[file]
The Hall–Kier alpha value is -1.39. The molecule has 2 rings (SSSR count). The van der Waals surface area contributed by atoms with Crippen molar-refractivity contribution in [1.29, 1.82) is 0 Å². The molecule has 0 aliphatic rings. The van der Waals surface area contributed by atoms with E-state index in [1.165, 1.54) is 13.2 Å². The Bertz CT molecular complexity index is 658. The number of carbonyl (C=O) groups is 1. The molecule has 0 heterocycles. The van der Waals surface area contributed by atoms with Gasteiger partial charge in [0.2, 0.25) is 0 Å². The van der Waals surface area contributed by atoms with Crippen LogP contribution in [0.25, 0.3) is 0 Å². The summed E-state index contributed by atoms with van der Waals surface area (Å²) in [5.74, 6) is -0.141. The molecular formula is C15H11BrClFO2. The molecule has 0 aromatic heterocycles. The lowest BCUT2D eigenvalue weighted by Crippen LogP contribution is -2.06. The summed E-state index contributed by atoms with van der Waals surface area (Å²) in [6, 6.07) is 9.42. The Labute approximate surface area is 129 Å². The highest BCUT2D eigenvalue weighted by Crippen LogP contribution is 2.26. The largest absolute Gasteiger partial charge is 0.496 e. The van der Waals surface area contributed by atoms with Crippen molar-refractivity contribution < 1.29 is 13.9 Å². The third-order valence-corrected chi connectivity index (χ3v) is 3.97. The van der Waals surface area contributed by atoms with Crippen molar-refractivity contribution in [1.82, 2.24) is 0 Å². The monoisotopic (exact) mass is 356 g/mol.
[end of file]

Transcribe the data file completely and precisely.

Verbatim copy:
The Hall–Kier alpha value is -1.39. The molecule has 2 rings (SSSR count). The van der Waals surface area contributed by atoms with Crippen molar-refractivity contribution in [1.29, 1.82) is 0 Å². The molecule has 0 aliphatic rings. The van der Waals surface area contributed by atoms with E-state index in [1.165, 1.54) is 13.2 Å². The Bertz CT molecular complexity index is 658. The number of carbonyl (C=O) groups is 1. The molecule has 0 heterocycles. The van der Waals surface area contributed by atoms with Gasteiger partial charge in [0.2, 0.25) is 0 Å². The van der Waals surface area contributed by atoms with Crippen LogP contribution in [0.25, 0.3) is 0 Å². The summed E-state index contributed by atoms with van der Waals surface area (Å²) in [5.74, 6) is -0.141. The molecular formula is C15H11BrClFO2. The molecule has 0 aromatic heterocycles. The lowest BCUT2D eigenvalue weighted by Crippen LogP contribution is -2.06. The summed E-state index contributed by atoms with van der Waals surface area (Å²) in [6, 6.07) is 9.42. The Labute approximate surface area is 129 Å². The highest BCUT2D eigenvalue weighted by Crippen LogP contribution is 2.26. The largest absolute Gasteiger partial charge is 0.496 e. The van der Waals surface area contributed by atoms with Crippen molar-refractivity contribution < 1.29 is 13.9 Å². The third-order valence-corrected chi connectivity index (χ3v) is 3.97. The van der Waals surface area contributed by atoms with Crippen molar-refractivity contribution in [1.82, 2.24) is 0 Å². The monoisotopic (exact) mass is 356 g/mol.